11. Many Never Finish Their Climb Up Mt Kilimanjaro


Some estimations have it that over 50,000 climbers each year attempt to reach the top of Mount Kilimanjaro. That’s pretty immense – considering only 40,000 or so complete the uber-famous Everest Base Camp trek!

But starting the trail isn’t the same as finishing the trail. In fact, it’s believed that the success rate of those who plan to climb Mount Kilimanjaro is around 65% overall. That includes all trekkers on all the different paths, which should give you a rough idea of just how challenging this peak can be to climb.

Most groups of climbers are forced to turn around because of altitude sickness. The only cure for acute cases of AMS is to drop back down to under at least 8,200 feet (2,500 meters), so there’s no option to ride it out on the mountain if things get too bad. Other trekkers will be forced to abandon an expedition on account of the weather, which can change fast on Mount Kilimanjaro, especially if you come during the monsoons. You’ll also want to know about these seven other Important Reasons To Turn Back During An Adventure.

12. Kilimanjaro is One of the Most Topographically Prominent Mountains in the World

It’s the sheer variety of terrain that really marks Kilimanjaro out from other up-and-back trekking destinations. This is the fourth most topographically prominent mountain on the planet, and that means you’ll cover a whole medley of different climatic zones as you ascend.

Take the Machame Route as an example. It lifts you from a trailhead at just 5,900 feet (1,800 meters) to the summit at over 19,000 feet (5,800 meters). To begin with, walking is through verdant montane rainforests filled with blue monkeys and colobus monkeys, where the juniper and fern trees are caked in blooms of moss run amok. After that, you push into semi-alpine moorlands that sprout the iconic Dendrosenecio bulbs, a woody and hardy highland sunflower plant. Then it’s onto the alpine plateau, a rocky swathe of lunar-like land where only the hardiest succulents can survive. Finally, you climb past 16,000 feet (4,900 meters), the zone where snow coverage is most likely.

Of course, the differences in terrain and foliage are only half the story. There are also huge swings in temperature and precipitation at varying levels on Kilimanjaro. That, in turn, means hikers need to prepare for all climates, with good layering and equipment to suit each part of the climb.

13. Be Prepared for Varied Weather Conditions on Mount Kilimanjaro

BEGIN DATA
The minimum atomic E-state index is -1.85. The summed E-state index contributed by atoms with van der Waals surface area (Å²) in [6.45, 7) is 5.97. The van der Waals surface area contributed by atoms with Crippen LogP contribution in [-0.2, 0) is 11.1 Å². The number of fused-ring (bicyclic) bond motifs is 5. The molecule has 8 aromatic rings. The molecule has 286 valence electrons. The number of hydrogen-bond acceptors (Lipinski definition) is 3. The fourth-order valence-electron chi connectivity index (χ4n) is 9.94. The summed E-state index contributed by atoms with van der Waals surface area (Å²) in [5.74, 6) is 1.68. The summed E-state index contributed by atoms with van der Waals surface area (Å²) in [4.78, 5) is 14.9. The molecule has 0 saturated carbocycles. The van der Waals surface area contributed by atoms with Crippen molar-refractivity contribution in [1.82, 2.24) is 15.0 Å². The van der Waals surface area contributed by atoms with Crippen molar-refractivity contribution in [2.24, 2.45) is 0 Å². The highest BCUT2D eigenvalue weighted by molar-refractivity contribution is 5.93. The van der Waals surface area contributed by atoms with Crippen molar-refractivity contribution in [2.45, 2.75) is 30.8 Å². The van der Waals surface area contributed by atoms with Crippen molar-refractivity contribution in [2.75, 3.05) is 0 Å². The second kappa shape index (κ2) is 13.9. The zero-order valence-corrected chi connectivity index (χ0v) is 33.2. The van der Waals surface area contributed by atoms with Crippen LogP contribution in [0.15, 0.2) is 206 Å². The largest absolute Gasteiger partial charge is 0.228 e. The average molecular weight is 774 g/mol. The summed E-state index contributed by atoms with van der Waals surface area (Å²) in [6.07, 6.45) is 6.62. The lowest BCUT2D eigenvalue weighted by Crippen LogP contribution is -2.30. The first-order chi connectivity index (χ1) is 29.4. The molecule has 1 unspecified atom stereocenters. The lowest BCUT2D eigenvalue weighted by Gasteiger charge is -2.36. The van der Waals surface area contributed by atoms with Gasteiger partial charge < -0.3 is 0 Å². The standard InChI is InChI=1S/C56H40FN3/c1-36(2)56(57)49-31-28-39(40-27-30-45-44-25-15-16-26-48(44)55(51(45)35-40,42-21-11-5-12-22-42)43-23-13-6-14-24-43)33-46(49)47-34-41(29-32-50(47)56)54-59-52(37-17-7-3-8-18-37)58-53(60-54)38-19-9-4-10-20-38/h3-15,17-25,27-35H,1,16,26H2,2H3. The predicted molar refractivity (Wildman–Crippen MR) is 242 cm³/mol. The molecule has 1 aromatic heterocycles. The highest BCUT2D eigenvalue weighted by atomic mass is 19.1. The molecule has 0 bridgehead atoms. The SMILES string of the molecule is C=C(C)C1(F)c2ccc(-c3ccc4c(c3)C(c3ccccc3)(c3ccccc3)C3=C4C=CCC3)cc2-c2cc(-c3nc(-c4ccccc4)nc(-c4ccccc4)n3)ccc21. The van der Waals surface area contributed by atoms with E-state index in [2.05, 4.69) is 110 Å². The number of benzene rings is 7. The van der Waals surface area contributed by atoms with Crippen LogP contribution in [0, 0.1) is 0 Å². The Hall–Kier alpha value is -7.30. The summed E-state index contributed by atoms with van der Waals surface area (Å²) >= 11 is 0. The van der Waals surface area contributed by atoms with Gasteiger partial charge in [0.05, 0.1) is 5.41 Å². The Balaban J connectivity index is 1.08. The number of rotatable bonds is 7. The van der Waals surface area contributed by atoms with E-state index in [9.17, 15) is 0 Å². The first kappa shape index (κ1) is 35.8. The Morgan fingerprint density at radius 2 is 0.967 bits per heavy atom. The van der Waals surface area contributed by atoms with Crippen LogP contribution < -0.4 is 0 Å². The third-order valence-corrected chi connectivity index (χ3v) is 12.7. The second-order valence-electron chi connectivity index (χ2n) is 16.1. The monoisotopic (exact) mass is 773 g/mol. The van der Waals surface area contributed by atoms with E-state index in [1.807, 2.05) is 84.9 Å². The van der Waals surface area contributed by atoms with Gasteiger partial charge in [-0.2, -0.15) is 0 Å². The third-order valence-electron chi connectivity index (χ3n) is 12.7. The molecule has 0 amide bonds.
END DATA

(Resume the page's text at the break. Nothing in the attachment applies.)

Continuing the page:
While packing the woolies and the thermals would raise a laugh if you were heading to 99% of East Africa, a Mount Kilimanjaro climb really does call for something a little warmer than an aloha shirt. That might not be the case on day one of your trek, large parts of which are in the so-called Cultivation Zone and the Rainforest Zone, which are home to baboons and bushbabies and enjoy a humid subtropical climate.

Further up, though, things will get chilly pretty quick. In fact, you may climb through five unique climate zones. From 9,000 feet to 13,000 feet (2,743 meters to 3,962 meters), you’ll cross Moorland where thermometers can easily drop to 0 degrees Fahrenheit (-17 degrees Celsius) in the night. The intriguing Highland deserts come next. They take you to the heady heights of 16,000 feet (4,877 meters), showcase the strange flora of Mount Kilimanjaro, and often see dustings of frost in the mornings and evenings.

The coldest part of the whole mountain is the summit. Climatically speaking, it’s an Arctic Zone. It gets started around 19,340 feet (5,895 meters) up and means snowdrifts, ice, and glaciers, not to mention ambient temperatures of 14 to 23 degrees Fahrenheit (-5 to -10 degrees Celsius). Brrr! With varying temperatures like these, you’ll want to pack accordingly.

14. You Will See Awesome Sights En Route to the Summit


Try not to simply see the trek to the summit of Mount Kilimanjaro as just that – a trek to the summit. When you climb Kilimanjaro, it is so much more. Any adventure on this incredible mountain is worth it in its own right, no matter if you hit the highest heights of Uhuru Peak on the Kibo cone or not.

For example, as you walk through the first stages of the Rongai Route and the Machame Route, you will pass through thick dashes of rainforest where blue colobus monkeys, giraffes, and even rhinos make regular appearances. The higher you climb, you’ll encounter the strange torch lily flowers and Tanzania’s colossal lobelia plants. Then you get to the Arctic part of the climb, where you can explore lunar landscapes on the saddle between the main volcano cones and spy out the ice walls of the Rebmann Glacier. So remember, it’s not just about getting to the top of the summit!

I hope you enjoyed this guide on Things to Know Before Climbing Kilimanjaro. If you’re curious to learn more, be sure to check out our list of Fast Facts About Mount Kilimanjaro to get answers to the most-asked Kilimanjaro questions. 

If you have any questions or want to climb Mount Kilimanjaro with the finest guides in Tanzania, my team of travel experts would love to hear from you so connect with us today. We are The Explorer’s Passage, the premier adventure tour company on the planet. Learn more about how our native guides have been leading adventures to Mount Kilimanjaro for over 20 years and have been recognized as the best tour leaders on the globe.

And if you love travel as much as we do, check out the many other amazing adventures we offer.

I hope to go exploring with you soon! 



Jeff Bonaldi
Founder & CEO
The Explorer’s Passage

About Jeff Bonaldi

Jeff Bonaldi is the Founder and CEO of The Explorer’s Passage, a premier adventure travel company. His mission is to provide travelers with the opportunity to transform their lives and the planet through the power of adventure.

Learn more about Jeff’s story and his company HERE.